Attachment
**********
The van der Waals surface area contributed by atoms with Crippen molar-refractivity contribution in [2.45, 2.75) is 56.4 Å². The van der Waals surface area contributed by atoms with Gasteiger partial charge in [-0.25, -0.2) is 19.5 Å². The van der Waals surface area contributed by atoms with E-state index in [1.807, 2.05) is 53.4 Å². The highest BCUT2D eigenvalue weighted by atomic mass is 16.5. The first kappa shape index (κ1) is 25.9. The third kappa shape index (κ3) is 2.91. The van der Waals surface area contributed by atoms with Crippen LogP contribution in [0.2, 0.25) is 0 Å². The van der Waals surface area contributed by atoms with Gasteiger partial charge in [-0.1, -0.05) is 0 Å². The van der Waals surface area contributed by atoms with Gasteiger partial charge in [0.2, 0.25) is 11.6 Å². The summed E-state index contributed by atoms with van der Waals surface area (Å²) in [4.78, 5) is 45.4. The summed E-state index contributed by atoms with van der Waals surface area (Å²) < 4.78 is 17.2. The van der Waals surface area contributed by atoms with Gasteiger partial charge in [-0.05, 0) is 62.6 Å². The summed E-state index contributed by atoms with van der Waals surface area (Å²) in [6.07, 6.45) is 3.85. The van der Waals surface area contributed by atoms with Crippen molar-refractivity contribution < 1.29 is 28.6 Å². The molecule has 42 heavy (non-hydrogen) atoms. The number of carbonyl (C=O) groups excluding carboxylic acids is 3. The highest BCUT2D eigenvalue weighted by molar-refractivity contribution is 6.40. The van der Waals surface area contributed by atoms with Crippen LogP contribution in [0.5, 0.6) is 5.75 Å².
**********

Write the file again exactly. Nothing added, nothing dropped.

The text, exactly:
The van der Waals surface area contributed by atoms with Crippen molar-refractivity contribution in [2.45, 2.75) is 56.4 Å². The van der Waals surface area contributed by atoms with Gasteiger partial charge in [-0.25, -0.2) is 19.5 Å². The van der Waals surface area contributed by atoms with E-state index in [1.807, 2.05) is 53.4 Å². The highest BCUT2D eigenvalue weighted by atomic mass is 16.5. The first kappa shape index (κ1) is 25.9. The third kappa shape index (κ3) is 2.91. The van der Waals surface area contributed by atoms with Crippen LogP contribution in [0.2, 0.25) is 0 Å². The van der Waals surface area contributed by atoms with Gasteiger partial charge in [-0.1, -0.05) is 0 Å². The van der Waals surface area contributed by atoms with Gasteiger partial charge in [0.2, 0.25) is 11.6 Å². The summed E-state index contributed by atoms with van der Waals surface area (Å²) in [4.78, 5) is 45.4. The summed E-state index contributed by atoms with van der Waals surface area (Å²) < 4.78 is 17.2. The van der Waals surface area contributed by atoms with Gasteiger partial charge in [-0.05, 0) is 62.6 Å². The summed E-state index contributed by atoms with van der Waals surface area (Å²) in [6.07, 6.45) is 3.85. The van der Waals surface area contributed by atoms with Crippen molar-refractivity contribution < 1.29 is 28.6 Å². The molecule has 42 heavy (non-hydrogen) atoms. The number of carbonyl (C=O) groups excluding carboxylic acids is 3. The highest BCUT2D eigenvalue weighted by molar-refractivity contribution is 6.40. The van der Waals surface area contributed by atoms with Crippen LogP contribution in [0.5, 0.6) is 5.75 Å².